North Korea’s Yongbyon Nuclear Center: Low Level Activity and Flood Management
Commercial satellite imagery from the month of August indicates only low levels of activity at the Yongbyon Nuclear Scientific Research Center with no indicators of reactor operations. Some objects have been placed near the Experimental Light Water Reactor (ELWR), although their purpose is unclear, and construction is likely underway on the nearby engineering office building.
5 MWe Reactor
Vehicles were observed near the 5 MWe Reactor in imagery from August. At least four and perhaps five vehicles were seen on the road east of the reactor on August 4, including three appearing to be cab-behind-engine trucks and one larger cab-over-engine truck. The fifth vehicle was most likely a truck or perhaps a small bus. By August 13, just two vehicles remained in the area.
By August 4, water in the Kuryong River was flowing quickly over the sluiceway and earthen dam. Monsoon rains in past years had caused damage to the reservoir dam. By August 13, the river level was higher, but the dam remained intact, although several silt piles, visible on August 4, were under water. By August 25, the sluiceway was wide open, and water continued to overtop the dam. This is the second year of seasonally heavy rains in which this water management arrangement has succeeded.
Consistent water flow to the reactors is important since it will provide the North Koreans with a stable supply for the ELWR, which will likely have higher requirements than the 5 MWe Reactor, if and when it is operational.
Between August 4 and 13, imagery indicates several objects had arrived on the road next to the ELWR. Their purpose remains unclear. It is unclear whether these objects remain next to the ELWR in imagery from August 25 due to the high nadir. However, the oblique angle enables a side view of the reactor building, showing three rows of three windows each on the east side of the ELWR, likely to allow natural illumination inside the surrounding square, multi-level building.
Construction continues on the engineering office building west of the ELWR. On the parking apron in front of the building, tarps covered two large objects or piles of material, likely for interior work as the building appears externally complete. By August 13, they may have been uncovered and dispersed somewhat on the concrete apron, but the image resolution precluded identification. In imagery from August 25, the materials remain uncovered on the parking apron.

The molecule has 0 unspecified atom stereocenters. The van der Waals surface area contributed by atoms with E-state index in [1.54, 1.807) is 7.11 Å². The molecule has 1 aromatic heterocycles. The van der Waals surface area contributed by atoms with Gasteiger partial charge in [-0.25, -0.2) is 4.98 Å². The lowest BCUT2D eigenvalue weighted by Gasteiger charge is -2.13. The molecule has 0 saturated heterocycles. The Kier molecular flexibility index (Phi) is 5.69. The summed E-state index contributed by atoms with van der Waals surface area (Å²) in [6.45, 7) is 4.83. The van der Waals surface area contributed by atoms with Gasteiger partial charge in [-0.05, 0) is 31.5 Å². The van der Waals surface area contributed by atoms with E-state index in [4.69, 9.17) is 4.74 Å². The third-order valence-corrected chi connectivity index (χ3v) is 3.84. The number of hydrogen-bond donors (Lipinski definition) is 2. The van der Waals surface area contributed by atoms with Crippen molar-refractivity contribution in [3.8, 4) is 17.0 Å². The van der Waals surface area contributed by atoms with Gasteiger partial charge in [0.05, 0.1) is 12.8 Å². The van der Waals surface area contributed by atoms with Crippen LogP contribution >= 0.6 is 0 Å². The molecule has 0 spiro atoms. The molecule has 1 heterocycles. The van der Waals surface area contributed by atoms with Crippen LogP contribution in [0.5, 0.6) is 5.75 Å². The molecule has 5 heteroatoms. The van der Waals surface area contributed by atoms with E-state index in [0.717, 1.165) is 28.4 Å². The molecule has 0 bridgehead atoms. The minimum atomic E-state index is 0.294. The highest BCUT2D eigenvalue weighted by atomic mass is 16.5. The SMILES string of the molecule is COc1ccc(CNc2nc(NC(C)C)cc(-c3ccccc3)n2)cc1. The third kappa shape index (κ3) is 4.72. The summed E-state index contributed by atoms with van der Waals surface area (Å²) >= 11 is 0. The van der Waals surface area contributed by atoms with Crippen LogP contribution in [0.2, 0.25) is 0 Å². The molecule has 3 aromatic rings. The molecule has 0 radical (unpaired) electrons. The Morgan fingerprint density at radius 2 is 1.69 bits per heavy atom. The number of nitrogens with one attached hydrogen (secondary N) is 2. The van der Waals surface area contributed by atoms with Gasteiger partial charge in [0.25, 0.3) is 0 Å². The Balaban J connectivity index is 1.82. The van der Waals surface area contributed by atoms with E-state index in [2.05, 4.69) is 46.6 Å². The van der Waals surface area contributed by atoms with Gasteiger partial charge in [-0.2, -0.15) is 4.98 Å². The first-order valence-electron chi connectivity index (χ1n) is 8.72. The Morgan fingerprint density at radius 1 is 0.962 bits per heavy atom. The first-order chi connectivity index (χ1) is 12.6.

Uranium Enrichment Facilities
The newly occupied buildings associated with the Radioisotope Production Plant near the Uranium Enrichment Plant (UEP) also appeared to be operational. Vehicles and unidentified equipment were present on August 25. While the function of the buildings is not known, they are connected by conduit to the Radioisotope Production Plant and could be associated with uranium hexafluoride (UF6) production.
At the UEP, what may have been a vehicle or some objects were seen in the receiving area/courtyard on August 4, but thin cloud cover precluded further analysis.
Figure 1. Vehicles observed near the 5 MWe Reactor on August 4 and 13. Several objects also observed at the ELWR, construction continues and materials are present at the engineering office building close by.
Figure 2. Kuryong River Reservoir dam intact despite heavy rains.
Figure 3. Vehicles and unidentified equipment present near newly occupied buildings associated with the Radioisotope Production Plant.
Figure 4. Possible vehicle or objects in courtyard obscured by cloud cover in UEP courtyard on August 4.